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Emerald ash borer found in Tama, Marshall counties

The invasive insect has been found in 55 Iowa counties since 2010

(File photo) Larval galleries made by the emerald ash borer larvae can be seen on a recently inspected ash tree at the I-380 northbound rest stop in Cedar Rapids on Monday, Oct. 19, 2015. (Liz Martin/The Gazette)
(File photo) Larval galleries made by the emerald ash borer larvae can be seen on a recently inspected ash tree at the I-380 northbound rest stop in Cedar Rapids on Monday, Oct. 19, 2015. (Liz Martin/The Gazette)

Emerald ash borer, an invasive insect notorious for killing ash trees, has been found in Tama and Marshall counties for the first time, state officials said Wednesday.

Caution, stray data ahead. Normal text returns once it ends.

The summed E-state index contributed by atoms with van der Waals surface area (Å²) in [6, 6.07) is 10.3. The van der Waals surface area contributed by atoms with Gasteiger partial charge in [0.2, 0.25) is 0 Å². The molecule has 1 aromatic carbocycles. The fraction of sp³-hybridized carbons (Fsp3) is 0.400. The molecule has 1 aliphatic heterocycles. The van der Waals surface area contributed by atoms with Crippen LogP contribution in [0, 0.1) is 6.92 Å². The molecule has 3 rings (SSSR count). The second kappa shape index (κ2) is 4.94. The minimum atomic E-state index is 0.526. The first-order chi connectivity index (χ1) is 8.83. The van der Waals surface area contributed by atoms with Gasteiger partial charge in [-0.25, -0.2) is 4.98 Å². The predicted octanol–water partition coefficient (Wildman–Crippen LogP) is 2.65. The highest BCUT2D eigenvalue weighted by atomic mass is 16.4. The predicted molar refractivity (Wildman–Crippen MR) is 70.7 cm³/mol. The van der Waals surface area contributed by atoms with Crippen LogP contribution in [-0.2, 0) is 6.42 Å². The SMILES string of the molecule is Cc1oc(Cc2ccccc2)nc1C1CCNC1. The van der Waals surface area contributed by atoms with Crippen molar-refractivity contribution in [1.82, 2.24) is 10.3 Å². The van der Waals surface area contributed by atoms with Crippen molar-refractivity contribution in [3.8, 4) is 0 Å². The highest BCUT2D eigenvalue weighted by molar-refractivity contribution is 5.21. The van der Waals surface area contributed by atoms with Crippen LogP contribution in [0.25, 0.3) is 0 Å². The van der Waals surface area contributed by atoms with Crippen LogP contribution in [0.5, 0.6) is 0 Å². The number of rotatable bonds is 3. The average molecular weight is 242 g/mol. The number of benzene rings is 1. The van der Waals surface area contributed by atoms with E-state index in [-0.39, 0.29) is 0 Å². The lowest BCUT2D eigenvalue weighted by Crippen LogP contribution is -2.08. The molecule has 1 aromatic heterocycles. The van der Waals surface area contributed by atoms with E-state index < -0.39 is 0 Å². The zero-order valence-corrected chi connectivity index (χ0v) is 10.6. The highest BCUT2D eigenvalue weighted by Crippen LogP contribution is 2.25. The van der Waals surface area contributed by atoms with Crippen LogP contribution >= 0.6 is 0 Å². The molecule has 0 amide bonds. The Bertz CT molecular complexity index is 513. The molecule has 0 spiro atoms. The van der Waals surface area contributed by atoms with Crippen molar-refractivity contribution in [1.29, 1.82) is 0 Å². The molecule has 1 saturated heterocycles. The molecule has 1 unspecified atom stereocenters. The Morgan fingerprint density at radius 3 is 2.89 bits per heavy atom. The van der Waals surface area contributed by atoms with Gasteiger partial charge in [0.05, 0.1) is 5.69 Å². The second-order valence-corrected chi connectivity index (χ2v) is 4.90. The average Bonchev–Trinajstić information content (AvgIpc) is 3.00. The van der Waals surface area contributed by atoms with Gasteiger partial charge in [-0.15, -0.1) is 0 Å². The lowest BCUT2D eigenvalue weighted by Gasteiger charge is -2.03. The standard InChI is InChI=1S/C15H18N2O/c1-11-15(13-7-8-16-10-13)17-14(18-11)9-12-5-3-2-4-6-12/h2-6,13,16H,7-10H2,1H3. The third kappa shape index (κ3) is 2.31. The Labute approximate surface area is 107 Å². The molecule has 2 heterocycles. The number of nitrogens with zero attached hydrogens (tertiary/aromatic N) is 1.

The insect was detected in ash trees by a landowner in a rural area north of Le Grand, the Iowa Department of Agriculture and Land Stewardship said. The presence of Emerald ash borer in Tama and Marshall counties means the insect has been found in 55 of Iowa’s 99 counties since 2010.

Emerald ash borer was first found in Cedar Rapids city limits in 2015, and again in July 2017. It was also detected in parts of Johnson County, including Coralville and Iowa City, in 2016.

The beetle is native to eastern Asia. Its larvae kill ash trees by burrowing into bark and blocking nutrients from flowing to the rest of the tree. It’s spread has been partially blamed on the transportation of non-native firewood. State officials suggest Iowans use locally-sourced firewood and burn it in the same county in which it was purchased.

More information on the insect and management options are available at IowaTreePests.com.

l Comments: (319) 398-8366; matthew.patane@thegazette.com

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